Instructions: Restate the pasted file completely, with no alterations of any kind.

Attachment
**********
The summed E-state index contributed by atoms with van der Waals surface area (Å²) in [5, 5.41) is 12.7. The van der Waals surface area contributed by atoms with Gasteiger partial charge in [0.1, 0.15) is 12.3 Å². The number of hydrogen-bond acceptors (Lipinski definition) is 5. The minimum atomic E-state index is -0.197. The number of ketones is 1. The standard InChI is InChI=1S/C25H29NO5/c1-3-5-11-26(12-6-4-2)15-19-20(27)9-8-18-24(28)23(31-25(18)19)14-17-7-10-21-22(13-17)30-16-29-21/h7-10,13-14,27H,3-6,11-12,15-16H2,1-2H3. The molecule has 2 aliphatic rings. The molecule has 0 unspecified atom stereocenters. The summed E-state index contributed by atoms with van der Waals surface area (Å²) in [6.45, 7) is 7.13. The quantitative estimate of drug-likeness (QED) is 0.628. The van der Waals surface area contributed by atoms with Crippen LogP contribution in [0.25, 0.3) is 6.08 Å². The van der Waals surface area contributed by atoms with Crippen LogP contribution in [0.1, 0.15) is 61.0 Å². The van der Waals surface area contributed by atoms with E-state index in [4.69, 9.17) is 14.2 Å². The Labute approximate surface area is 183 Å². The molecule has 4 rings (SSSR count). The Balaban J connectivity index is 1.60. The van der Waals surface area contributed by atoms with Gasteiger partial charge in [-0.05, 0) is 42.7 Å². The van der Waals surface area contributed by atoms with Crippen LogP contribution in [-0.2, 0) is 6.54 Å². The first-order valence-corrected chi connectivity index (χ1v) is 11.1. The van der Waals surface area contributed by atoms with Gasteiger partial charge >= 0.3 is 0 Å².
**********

The summed E-state index contributed by atoms with van der Waals surface area (Å²) in [5, 5.41) is 12.7. The van der Waals surface area contributed by atoms with Gasteiger partial charge in [0.1, 0.15) is 12.3 Å². The number of hydrogen-bond acceptors (Lipinski definition) is 5. The minimum atomic E-state index is -0.197. The number of ketones is 1. The standard InChI is InChI=1S/C25H29NO5/c1-3-5-11-26(12-6-4-2)15-19-20(27)9-8-18-24(28)23(31-25(18)19)14-17-7-10-21-22(13-17)30-16-29-21/h7-10,13-14,27H,3-6,11-12,15-16H2,1-2H3. The molecule has 2 aliphatic rings. The molecule has 0 unspecified atom stereocenters. The summed E-state index contributed by atoms with van der Waals surface area (Å²) in [6.45, 7) is 7.13. The quantitative estimate of drug-likeness (QED) is 0.628. The van der Waals surface area contributed by atoms with Crippen LogP contribution in [0.25, 0.3) is 6.08 Å². The van der Waals surface area contributed by atoms with Crippen LogP contribution in [0.1, 0.15) is 61.0 Å². The van der Waals surface area contributed by atoms with E-state index in [4.69, 9.17) is 14.2 Å². The Labute approximate surface area is 183 Å². The molecule has 4 rings (SSSR count). The Balaban J connectivity index is 1.60. The van der Waals surface area contributed by atoms with Gasteiger partial charge in [-0.05, 0) is 42.7 Å². The van der Waals surface area contributed by atoms with Crippen LogP contribution in [-0.2, 0) is 6.54 Å². The first-order valence-corrected chi connectivity index (χ1v) is 11.1. The van der Waals surface area contributed by atoms with Gasteiger partial charge >= 0.3 is 0 Å².